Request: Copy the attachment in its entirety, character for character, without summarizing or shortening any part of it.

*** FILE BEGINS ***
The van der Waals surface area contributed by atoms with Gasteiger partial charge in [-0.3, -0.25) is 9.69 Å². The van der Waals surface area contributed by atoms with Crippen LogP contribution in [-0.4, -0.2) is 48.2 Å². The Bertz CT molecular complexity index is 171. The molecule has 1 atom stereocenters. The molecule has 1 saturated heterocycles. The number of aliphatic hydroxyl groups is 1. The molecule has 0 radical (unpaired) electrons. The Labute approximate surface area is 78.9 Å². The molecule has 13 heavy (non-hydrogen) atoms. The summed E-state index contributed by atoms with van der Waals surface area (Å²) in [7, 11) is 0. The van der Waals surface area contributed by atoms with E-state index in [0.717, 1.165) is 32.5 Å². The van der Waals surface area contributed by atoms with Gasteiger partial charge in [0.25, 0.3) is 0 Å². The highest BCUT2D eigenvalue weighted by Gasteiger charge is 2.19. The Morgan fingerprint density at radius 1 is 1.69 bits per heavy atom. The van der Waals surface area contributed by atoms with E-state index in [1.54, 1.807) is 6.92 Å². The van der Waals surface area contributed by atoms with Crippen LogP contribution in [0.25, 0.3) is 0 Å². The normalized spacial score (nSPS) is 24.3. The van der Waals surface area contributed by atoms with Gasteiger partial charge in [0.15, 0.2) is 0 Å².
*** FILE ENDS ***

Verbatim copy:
The van der Waals surface area contributed by atoms with Gasteiger partial charge in [-0.3, -0.25) is 9.69 Å². The van der Waals surface area contributed by atoms with Crippen LogP contribution in [-0.4, -0.2) is 48.2 Å². The Bertz CT molecular complexity index is 171. The molecule has 1 atom stereocenters. The molecule has 1 saturated heterocycles. The number of aliphatic hydroxyl groups is 1. The molecule has 0 radical (unpaired) electrons. The Labute approximate surface area is 78.9 Å². The molecule has 13 heavy (non-hydrogen) atoms. The summed E-state index contributed by atoms with van der Waals surface area (Å²) in [7, 11) is 0. The van der Waals surface area contributed by atoms with E-state index in [0.717, 1.165) is 32.5 Å². The van der Waals surface area contributed by atoms with Gasteiger partial charge in [0.25, 0.3) is 0 Å². The highest BCUT2D eigenvalue weighted by Gasteiger charge is 2.19. The Morgan fingerprint density at radius 1 is 1.69 bits per heavy atom. The van der Waals surface area contributed by atoms with E-state index in [1.54, 1.807) is 6.92 Å². The van der Waals surface area contributed by atoms with Crippen LogP contribution in [0.25, 0.3) is 0 Å². The normalized spacial score (nSPS) is 24.3. The van der Waals surface area contributed by atoms with Gasteiger partial charge in [0.15, 0.2) is 0 Å².